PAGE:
Wage distortion versus output distortion

Published by rudy Date posted on March 9, 2011

One of the most debilitating effects of minimum wage is that it automatically limits the right of employers to make adjustments on the wage of their employees based on the most important consideration of knowing their individual performance. This is most apparent in companies whose profit is barely marginal. Instead of using wage as an incentive to promote efficiency and productivity, adopting minimum wage now becomes a hindrance.

Employers become hesitant to give pay increases on a selective basis. At any time a new minimum wage order is issued, the increase employers selectively give becomes counter-productive because that could push labor cost beyond the threshold limit in the company’s financial viability.

So if an employer gives a selective wage increase on the basis of individual productive output and merit, and then the Labor Department issues a new minimum wage order, that now becomes a problem. That could dramatically shoot up his labor cost. Aside from complying with the new order, which is applicable to all employees, an employer will have to make another upward adjustment on the pay scale for those efficient and more productive workers to prevent wage distortion.

This is the usual case because even if the new wage order puts a ceiling on its applicability, meaning that those receiving above the daily wage of P404, say earning P425 a day, are no longer entitled to any adjustment, that could cause demoralization even to those who earlier earned their increases on the merit of their efficiency and productivity.

The noble objective now becomes their own liability. Although strictly there is no law requiring employers to give additional wage adjustments to employees already receiving above the minimum, the practice of preventing the equalization of their take-home pay has become a custom. At times it becomes embarrassing because workers whom employers seek to reward would now complain. The dilemma is not that employers refuse to give an additional increase, but on whether they could still afford to be generous just to keep high their morale and loyalty, viz. maintain industrial peace. This spasm in the cost of wage is often costly that most companies often fail to foresee.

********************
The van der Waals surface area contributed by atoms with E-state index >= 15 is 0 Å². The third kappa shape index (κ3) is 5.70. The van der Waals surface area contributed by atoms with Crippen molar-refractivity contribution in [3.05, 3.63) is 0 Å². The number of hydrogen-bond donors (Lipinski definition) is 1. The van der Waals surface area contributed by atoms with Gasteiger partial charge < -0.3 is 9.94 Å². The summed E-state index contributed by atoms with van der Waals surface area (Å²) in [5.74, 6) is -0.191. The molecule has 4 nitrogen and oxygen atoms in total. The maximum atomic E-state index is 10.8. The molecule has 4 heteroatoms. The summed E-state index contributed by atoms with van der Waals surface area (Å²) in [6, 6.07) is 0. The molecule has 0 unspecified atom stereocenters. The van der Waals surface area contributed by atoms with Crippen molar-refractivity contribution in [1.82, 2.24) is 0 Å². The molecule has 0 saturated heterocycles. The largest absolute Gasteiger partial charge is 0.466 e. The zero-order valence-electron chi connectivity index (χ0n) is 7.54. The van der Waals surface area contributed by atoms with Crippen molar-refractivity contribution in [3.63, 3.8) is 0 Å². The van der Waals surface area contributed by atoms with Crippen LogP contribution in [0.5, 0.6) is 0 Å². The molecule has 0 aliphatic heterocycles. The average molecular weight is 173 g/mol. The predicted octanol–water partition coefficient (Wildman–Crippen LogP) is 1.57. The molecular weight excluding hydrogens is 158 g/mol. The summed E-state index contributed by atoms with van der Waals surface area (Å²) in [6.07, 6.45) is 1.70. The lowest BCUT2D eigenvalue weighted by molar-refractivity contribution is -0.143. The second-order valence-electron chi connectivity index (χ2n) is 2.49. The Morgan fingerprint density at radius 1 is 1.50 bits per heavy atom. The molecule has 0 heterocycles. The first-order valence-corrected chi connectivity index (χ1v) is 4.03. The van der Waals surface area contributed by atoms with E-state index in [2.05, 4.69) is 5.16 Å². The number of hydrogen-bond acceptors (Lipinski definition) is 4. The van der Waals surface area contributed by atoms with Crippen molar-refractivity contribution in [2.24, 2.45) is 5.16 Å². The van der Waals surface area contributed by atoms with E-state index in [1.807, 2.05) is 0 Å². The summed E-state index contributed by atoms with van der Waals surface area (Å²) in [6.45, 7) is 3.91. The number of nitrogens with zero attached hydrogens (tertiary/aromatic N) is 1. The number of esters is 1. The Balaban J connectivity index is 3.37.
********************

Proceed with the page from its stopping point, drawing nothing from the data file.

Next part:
Paradoxically, can a company with 1000 employees, of which 350 are considered exceptionally efficient, about 500 considered average performers, while about 150 fall below the average output based on time and motion study, not have the same prerogative to deal with them by reducing their take-home pay? If there is such thing as wage distortion, a phenomenon that prevails under the system of regulated or minimum wage, could we not equally recognize as a concept “output distortion” in labor?

We know that a mere allegation of inefficiency, unless considered gross and habitual, as provided in Article 282 (b) of the Labor Code, only provides for the termination of employees from the service. That becomes much difficult if there is a union for it could even develop to industrial unrest if those terminated are union members. In fact, the parameter between the right to terminate due to inefficiency from financial losses are at times intertwined, and often inefficient workers are singled out for termination due to financial losses, instead of just being singled out for plain inefficiency.